Other objects, advantages and salient features of the invention will become apparent from the following detailed description which, taken in conjunction with the annexed drawings, discloses preferred embodiments of the invention.
Referring to the drawings which form a part of this disclosure:
FIG. 1 is a top elevational view of a conduit adapter assembly according to a preferred embodiment of the present invention, attached to a vertical wall surface and a ceiling surface.
FIG. 2 is a side elevational view in cross-section of the conduit assembly of FIG. 1, taken along lines 2—2.
FIG. 3 is an exploded bottom perspective view of the conduit adapter assembly of FIG. 1 except only one line conduit inserted therein.
FIG. 4 is cross-sectional top view of the conduit adapter assembly of FIG. 2, taken along lines 4—4 with the cover fully coupled to the base.
FIG. 5 is a cross-sectional top view of the conduit adapter assembly of FIG. 4, during the low temperature impact test and with the cover displaced from the base.
FIG. 6 is a cross-sectional top view of the conduit adapter assembly on the base of FIG. 5, after the low temperature impact test, with the cover returned to its original coupled position.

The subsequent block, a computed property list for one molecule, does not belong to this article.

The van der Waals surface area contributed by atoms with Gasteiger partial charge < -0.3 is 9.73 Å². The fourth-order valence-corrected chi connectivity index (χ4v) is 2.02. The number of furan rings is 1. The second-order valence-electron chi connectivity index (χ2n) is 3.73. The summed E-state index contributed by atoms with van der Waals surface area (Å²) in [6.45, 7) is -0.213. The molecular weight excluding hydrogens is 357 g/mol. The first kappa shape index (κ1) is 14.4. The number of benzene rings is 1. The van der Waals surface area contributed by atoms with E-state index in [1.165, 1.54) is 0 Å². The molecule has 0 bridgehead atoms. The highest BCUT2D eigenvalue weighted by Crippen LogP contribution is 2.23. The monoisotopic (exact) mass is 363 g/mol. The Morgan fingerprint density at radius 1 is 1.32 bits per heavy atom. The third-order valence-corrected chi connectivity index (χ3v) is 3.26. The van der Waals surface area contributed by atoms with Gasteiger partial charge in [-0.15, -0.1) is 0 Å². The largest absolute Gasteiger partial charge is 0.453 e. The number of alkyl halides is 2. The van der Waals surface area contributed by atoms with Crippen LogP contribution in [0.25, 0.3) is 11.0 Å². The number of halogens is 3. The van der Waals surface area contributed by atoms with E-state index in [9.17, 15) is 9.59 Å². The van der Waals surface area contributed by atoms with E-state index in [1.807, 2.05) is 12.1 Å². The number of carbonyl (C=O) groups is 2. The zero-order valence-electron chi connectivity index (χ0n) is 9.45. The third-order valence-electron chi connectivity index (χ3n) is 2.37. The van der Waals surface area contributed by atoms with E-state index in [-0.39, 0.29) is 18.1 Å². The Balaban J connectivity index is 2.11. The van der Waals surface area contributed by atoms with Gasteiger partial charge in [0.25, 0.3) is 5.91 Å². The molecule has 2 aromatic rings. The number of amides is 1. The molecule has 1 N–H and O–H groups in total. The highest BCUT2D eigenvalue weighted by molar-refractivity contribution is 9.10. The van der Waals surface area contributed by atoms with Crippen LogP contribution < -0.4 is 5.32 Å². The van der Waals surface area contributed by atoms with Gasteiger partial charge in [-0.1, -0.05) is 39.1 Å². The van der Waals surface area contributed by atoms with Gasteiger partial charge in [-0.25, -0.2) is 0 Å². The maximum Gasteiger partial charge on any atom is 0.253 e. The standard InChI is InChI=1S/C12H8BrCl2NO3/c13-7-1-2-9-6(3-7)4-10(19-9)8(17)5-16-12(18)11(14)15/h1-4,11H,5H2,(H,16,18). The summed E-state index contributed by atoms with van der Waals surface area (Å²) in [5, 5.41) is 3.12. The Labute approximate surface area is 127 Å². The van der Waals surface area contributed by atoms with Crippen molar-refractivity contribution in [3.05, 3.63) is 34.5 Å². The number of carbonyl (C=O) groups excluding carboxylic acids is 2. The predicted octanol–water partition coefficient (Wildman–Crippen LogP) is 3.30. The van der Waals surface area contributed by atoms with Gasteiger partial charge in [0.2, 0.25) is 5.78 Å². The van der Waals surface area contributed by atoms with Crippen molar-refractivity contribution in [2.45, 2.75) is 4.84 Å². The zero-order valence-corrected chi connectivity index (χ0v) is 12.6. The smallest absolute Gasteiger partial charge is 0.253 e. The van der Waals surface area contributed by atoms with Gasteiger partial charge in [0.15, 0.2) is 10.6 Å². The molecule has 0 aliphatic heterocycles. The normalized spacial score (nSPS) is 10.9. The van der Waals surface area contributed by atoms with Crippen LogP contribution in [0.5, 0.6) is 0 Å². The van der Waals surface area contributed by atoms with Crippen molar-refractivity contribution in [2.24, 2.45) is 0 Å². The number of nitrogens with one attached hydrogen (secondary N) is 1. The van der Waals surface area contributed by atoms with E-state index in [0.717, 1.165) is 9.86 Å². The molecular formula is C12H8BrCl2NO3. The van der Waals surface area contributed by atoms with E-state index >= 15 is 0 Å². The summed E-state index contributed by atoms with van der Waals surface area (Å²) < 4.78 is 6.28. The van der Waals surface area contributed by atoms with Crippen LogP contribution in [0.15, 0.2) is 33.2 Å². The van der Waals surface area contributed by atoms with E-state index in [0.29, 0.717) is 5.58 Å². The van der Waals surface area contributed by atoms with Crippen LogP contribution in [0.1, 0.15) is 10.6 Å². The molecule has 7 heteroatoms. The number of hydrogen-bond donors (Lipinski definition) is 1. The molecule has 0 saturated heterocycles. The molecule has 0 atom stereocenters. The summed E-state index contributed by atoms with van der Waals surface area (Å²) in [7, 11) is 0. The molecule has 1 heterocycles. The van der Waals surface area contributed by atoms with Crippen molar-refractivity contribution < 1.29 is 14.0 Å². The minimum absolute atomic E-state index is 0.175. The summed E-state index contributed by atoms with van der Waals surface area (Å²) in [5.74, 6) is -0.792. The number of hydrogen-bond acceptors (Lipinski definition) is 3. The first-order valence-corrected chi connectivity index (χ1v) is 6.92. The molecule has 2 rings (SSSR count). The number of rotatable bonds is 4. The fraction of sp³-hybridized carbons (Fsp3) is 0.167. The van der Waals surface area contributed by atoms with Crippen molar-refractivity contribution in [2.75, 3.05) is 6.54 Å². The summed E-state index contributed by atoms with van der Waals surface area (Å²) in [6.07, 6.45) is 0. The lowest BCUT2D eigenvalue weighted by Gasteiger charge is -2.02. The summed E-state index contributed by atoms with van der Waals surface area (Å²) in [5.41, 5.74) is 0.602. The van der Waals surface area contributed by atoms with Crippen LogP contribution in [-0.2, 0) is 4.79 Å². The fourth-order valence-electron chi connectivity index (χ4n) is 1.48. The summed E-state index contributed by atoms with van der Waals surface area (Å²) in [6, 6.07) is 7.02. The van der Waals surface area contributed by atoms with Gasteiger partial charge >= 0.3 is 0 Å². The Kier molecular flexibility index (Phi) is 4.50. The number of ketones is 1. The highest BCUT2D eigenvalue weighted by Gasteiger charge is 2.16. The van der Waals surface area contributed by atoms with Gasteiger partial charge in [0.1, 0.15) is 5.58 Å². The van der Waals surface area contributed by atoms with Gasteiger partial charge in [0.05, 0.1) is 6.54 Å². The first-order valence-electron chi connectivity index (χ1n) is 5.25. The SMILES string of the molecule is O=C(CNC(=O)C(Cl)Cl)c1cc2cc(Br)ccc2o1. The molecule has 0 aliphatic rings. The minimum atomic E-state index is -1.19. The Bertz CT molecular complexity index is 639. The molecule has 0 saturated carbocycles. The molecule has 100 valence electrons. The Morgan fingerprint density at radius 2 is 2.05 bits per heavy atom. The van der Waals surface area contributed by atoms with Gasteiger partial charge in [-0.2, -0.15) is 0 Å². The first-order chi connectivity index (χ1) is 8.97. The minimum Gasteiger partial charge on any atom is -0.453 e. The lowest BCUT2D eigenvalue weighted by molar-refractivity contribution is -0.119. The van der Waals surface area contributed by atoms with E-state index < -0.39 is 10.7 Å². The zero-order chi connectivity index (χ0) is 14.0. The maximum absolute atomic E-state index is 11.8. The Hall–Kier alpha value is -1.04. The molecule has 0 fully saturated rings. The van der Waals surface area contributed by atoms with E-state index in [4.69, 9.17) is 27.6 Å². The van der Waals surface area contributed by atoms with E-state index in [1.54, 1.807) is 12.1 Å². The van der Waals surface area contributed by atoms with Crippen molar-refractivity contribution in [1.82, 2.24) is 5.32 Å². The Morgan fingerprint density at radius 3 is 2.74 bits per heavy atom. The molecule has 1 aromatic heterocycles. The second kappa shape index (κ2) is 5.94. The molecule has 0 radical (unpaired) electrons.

FIG. 7 is a top view of a raceway fitting according to a second embodiment of the present invention.
FIG. 8 is a side elevational view of the raceway fitting of FIG. 7.
FIG. 9 is a bottom view of the raceway fitting of FIG. 8.
FIG. 10 is an exploded bottom perspective view of the raceway fitting of FIG. 9.
FIG. 11 is a bottom view of the raceway fitting of FIG. 9, during the low temperature impact test with the cover displaced from the base.
Referring initially to FIGS. 1-3, a raceway fitting or conduit adapter assembly 10 is illustrated in accordance with the present invention, and includes a first housing portion or base 12 attachable to a mounting surface 14 of a vertical wall 16, and a second housing portion or cover 18 releasably coupled to base 12. Adapter assembly 10 can be used for up to three ducts 15, 17 and 19.